“Do you really have to yell out like that?” Darius says, and walks over to a small box against a wall in the living room and presses a button. “Ainsley. Her sister’s here.”
“‘Her sister’s here?’” I repeat. “I do have a name, you know. And so does my sister.”
“Zuri,” he says, nodding at me. “And Janae.” He extends his arm toward the stairs as if to say “after you.” But he doesn’t actually say a word.
“Oh, you’ve been paying attention,” I say, flashing a fake smile.
I pull the laptop from beneath my shirt, and he quickly takes it from me, setting it down on a small empty table near the stairs. I make a mental note to not forget it when I leave. I didn’t plan on going this deep inside their house.
When we reach the top of the stairs, I hear voices, giggling and talking. I hear Janae. But my eyes are surveying every single corner of this house. There are no dust bunnies, no clutter, no papers, clothes, or junk. Nothing, as if no one lives here. It’s a straight-up museum.
“Where’s all your stuff?” I ask as Darius leads me down a long hallway lined with closed doors.
“Stuff? We don’t have stuff. We have the things we need,” he says.
“You need all this space?”
“Space is much more valuable than . . . stuff.”
“Well, what’s the point of having all this space if you don’t have stuff to fill it with?”
He stops, turns to me, and cocks his head to side. “Have you ever been in a completely empty room, just sitting there to let your thoughts wander?”
I cock my head to the side too, and think of something smart to say, or to ask. Anything besides a simple no, which would be an honest answer, but he doesn’t deserve an honest answer from me. “What’s the point of doing that?” I ask instead. And as soon as the words fall out of my mouth, I want to scoop them back up and stuff them back in.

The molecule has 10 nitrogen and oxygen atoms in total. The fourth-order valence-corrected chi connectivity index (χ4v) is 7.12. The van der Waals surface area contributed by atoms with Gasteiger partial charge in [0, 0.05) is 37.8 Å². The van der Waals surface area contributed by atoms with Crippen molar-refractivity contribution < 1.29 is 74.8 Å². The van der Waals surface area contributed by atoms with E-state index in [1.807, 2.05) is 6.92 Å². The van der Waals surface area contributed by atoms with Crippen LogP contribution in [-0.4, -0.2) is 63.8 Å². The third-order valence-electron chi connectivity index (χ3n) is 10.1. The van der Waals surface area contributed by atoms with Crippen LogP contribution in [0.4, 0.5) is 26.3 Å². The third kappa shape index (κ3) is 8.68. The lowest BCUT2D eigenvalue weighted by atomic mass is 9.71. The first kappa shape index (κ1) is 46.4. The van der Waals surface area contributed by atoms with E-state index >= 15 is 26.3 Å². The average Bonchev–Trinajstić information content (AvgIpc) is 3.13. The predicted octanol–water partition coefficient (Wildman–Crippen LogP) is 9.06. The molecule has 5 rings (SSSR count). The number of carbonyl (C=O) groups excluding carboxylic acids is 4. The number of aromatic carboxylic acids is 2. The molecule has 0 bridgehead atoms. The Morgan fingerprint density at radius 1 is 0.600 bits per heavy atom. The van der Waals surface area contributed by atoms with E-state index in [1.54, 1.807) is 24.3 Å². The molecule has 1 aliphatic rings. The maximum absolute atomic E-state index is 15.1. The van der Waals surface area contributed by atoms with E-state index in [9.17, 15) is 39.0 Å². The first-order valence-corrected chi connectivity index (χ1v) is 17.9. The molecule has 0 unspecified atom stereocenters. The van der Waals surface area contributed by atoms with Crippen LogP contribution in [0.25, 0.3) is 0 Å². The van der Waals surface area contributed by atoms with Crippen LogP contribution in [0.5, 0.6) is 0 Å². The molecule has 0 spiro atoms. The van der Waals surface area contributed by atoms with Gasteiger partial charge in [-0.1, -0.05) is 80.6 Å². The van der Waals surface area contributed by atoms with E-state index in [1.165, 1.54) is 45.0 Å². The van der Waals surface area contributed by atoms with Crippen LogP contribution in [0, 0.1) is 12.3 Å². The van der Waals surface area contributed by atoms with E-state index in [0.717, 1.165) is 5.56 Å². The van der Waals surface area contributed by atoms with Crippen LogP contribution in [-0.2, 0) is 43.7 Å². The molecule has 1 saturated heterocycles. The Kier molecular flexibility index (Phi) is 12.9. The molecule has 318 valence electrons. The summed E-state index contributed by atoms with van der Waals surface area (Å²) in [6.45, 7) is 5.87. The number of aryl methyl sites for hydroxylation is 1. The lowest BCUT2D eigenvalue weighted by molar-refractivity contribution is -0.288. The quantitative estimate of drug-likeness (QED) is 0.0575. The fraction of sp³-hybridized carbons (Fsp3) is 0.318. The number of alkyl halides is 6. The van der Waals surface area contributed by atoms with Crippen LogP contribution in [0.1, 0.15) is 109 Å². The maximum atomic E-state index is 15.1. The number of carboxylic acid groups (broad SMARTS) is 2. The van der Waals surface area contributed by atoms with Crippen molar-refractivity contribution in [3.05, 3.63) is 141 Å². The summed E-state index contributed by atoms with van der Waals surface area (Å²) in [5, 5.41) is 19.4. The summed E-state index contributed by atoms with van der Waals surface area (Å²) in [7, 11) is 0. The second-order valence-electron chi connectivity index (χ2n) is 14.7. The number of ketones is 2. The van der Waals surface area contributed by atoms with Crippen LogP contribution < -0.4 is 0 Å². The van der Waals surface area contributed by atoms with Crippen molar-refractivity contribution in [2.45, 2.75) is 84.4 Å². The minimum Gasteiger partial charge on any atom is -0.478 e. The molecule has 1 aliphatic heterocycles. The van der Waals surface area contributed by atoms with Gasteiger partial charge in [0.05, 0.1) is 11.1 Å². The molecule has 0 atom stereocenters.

He sighs, rolls his eyes, and keeps walking down the hall.
He doesn’t get to do that. He doesn’t get to think that my question is a stupid one. He doesn’t get to ask me about sitting in an empty room when that’s probably what I want most in this world right now—an empty room without sisters and parents and stuff.
“That was a real dumb question, you know,” I say, trying to take back that moment because I have to have the last word.
But he doesn’t answer me, and we reach a wide-open room filled with L-shaped couches and giant pillows. I should’ve noticed the people first, but a huge flat-screen TV catches my eye. It takes up a whole wall. This room might as well be a straight-up movie theater, as big as that screen is. Ainsley is playing some video game, and the volume is turned down. There’s soft music I don’t recognize playing in the background, above us, below us. I can’t tell, because the smooth sound seems to come from everywhere. Then I spot Janae in a corner of the couch with her sandals off, her feet curled under her, and looking way too comfortable.
I pop my eyes out at her to let her know that this whole situation is not okay, but she’s smiling from here to Syracuse. She’s way too happy to be up in this house with some rich boy she just met. Janae is past thirsty at this point, she’s the Sahara Desert.
“Hi, you must be . . .”
I almost jump out of my skin because the girl seems to come from out of nowhere. I’m so fixated on Janae and that TV and the couch and that music and the room that I don’t even notice a light-skinned, straight-haired girl getting all up in my face to hold out her hand.
I only take the tips of her fingers. “Zuri,” I say, still distracted.
“Carrie. I go to school with Darius,” she says.
I glance at Darius without even looking at this girl Carrie, and I immediately know that this little exchange is code for “Don’t take my boyfriend.”
I want to tell her that nobody’s checking for her bougie man; instead I just reply, “Oh, that must be so nice for you.”